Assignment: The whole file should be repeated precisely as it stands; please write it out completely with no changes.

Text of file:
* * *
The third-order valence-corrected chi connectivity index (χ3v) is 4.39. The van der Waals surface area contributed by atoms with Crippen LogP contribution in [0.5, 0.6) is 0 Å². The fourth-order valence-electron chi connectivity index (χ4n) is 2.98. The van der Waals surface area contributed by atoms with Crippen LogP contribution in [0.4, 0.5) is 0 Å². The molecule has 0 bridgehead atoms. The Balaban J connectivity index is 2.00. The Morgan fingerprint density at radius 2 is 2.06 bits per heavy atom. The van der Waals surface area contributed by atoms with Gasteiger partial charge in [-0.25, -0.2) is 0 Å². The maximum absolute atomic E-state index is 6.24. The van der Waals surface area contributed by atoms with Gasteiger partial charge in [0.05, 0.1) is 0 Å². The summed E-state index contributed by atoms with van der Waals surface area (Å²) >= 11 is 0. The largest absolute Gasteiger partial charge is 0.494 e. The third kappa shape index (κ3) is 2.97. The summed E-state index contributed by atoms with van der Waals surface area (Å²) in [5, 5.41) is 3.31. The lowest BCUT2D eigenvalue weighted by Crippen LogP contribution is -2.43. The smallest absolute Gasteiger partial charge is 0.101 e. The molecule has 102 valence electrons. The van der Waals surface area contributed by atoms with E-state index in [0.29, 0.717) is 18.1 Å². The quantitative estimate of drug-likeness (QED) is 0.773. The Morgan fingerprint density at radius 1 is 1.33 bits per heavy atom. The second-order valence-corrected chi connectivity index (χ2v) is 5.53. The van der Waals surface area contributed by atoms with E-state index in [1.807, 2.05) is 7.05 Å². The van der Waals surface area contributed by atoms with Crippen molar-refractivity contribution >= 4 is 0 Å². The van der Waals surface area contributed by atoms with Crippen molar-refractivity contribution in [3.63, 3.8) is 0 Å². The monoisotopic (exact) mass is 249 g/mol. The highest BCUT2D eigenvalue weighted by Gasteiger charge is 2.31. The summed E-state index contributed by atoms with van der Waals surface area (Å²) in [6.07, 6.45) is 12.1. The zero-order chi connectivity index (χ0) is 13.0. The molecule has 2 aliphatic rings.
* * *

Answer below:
The third-order valence-corrected chi connectivity index (χ3v) is 4.39. The van der Waals surface area contributed by atoms with Crippen LogP contribution in [0.5, 0.6) is 0 Å². The fourth-order valence-electron chi connectivity index (χ4n) is 2.98. The van der Waals surface area contributed by atoms with Crippen LogP contribution in [0.4, 0.5) is 0 Å². The molecule has 0 bridgehead atoms. The Balaban J connectivity index is 2.00. The Morgan fingerprint density at radius 2 is 2.06 bits per heavy atom. The van der Waals surface area contributed by atoms with Gasteiger partial charge in [-0.25, -0.2) is 0 Å². The maximum absolute atomic E-state index is 6.24. The van der Waals surface area contributed by atoms with Gasteiger partial charge in [0.05, 0.1) is 0 Å². The summed E-state index contributed by atoms with van der Waals surface area (Å²) >= 11 is 0. The largest absolute Gasteiger partial charge is 0.494 e. The third kappa shape index (κ3) is 2.97. The summed E-state index contributed by atoms with van der Waals surface area (Å²) in [5, 5.41) is 3.31. The lowest BCUT2D eigenvalue weighted by Crippen LogP contribution is -2.43. The smallest absolute Gasteiger partial charge is 0.101 e. The molecule has 102 valence electrons. The van der Waals surface area contributed by atoms with E-state index in [0.29, 0.717) is 18.1 Å². The quantitative estimate of drug-likeness (QED) is 0.773. The Morgan fingerprint density at radius 1 is 1.33 bits per heavy atom. The second-order valence-corrected chi connectivity index (χ2v) is 5.53. The van der Waals surface area contributed by atoms with E-state index in [1.807, 2.05) is 7.05 Å². The van der Waals surface area contributed by atoms with Crippen molar-refractivity contribution >= 4 is 0 Å². The van der Waals surface area contributed by atoms with Crippen molar-refractivity contribution in [3.63, 3.8) is 0 Å². The monoisotopic (exact) mass is 249 g/mol. The highest BCUT2D eigenvalue weighted by Gasteiger charge is 2.31. The summed E-state index contributed by atoms with van der Waals surface area (Å²) in [6.07, 6.45) is 12.1. The zero-order chi connectivity index (χ0) is 13.0. The molecule has 2 aliphatic rings.